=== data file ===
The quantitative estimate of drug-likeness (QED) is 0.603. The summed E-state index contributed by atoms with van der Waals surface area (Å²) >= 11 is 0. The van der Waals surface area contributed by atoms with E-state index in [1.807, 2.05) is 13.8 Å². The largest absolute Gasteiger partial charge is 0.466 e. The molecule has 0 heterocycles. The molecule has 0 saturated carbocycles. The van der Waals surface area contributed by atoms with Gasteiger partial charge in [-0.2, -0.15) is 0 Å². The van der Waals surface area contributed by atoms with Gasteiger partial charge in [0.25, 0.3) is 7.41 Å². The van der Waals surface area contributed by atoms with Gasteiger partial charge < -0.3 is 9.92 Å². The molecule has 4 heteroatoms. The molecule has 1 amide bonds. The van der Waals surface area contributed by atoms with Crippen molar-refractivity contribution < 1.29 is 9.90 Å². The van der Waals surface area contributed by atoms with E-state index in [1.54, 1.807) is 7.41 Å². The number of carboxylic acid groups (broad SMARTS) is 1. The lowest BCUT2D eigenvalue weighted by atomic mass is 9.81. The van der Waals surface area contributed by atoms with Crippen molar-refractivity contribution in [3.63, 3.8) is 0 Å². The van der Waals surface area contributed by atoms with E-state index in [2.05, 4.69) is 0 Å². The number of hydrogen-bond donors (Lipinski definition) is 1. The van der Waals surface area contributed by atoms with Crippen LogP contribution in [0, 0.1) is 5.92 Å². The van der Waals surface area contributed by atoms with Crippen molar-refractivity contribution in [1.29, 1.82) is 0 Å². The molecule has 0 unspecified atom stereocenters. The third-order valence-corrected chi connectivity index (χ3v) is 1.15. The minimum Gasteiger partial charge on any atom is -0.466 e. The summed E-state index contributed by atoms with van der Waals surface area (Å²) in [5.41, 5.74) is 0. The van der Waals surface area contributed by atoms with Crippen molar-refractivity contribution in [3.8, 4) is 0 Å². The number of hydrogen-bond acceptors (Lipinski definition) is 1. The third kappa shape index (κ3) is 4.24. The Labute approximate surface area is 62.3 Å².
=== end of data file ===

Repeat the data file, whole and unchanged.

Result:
The quantitative estimate of drug-likeness (QED) is 0.603. The summed E-state index contributed by atoms with van der Waals surface area (Å²) >= 11 is 0. The van der Waals surface area contributed by atoms with E-state index in [1.807, 2.05) is 13.8 Å². The largest absolute Gasteiger partial charge is 0.466 e. The molecule has 0 heterocycles. The molecule has 0 saturated carbocycles. The van der Waals surface area contributed by atoms with Gasteiger partial charge in [-0.2, -0.15) is 0 Å². The van der Waals surface area contributed by atoms with Gasteiger partial charge in [0.25, 0.3) is 7.41 Å². The van der Waals surface area contributed by atoms with Gasteiger partial charge < -0.3 is 9.92 Å². The molecule has 4 heteroatoms. The molecule has 1 amide bonds. The van der Waals surface area contributed by atoms with Crippen molar-refractivity contribution < 1.29 is 9.90 Å². The van der Waals surface area contributed by atoms with E-state index in [1.54, 1.807) is 7.41 Å². The number of carboxylic acid groups (broad SMARTS) is 1. The lowest BCUT2D eigenvalue weighted by atomic mass is 9.81. The van der Waals surface area contributed by atoms with Crippen molar-refractivity contribution in [3.63, 3.8) is 0 Å². The van der Waals surface area contributed by atoms with E-state index in [2.05, 4.69) is 0 Å². The number of hydrogen-bond donors (Lipinski definition) is 1. The van der Waals surface area contributed by atoms with Crippen LogP contribution in [0, 0.1) is 5.92 Å². The van der Waals surface area contributed by atoms with Crippen molar-refractivity contribution in [1.29, 1.82) is 0 Å². The molecule has 0 unspecified atom stereocenters. The third-order valence-corrected chi connectivity index (χ3v) is 1.15. The minimum Gasteiger partial charge on any atom is -0.466 e. The summed E-state index contributed by atoms with van der Waals surface area (Å²) in [5.41, 5.74) is 0. The van der Waals surface area contributed by atoms with Crippen molar-refractivity contribution in [3.8, 4) is 0 Å². The number of hydrogen-bond acceptors (Lipinski definition) is 1. The third kappa shape index (κ3) is 4.24. The Labute approximate surface area is 62.3 Å².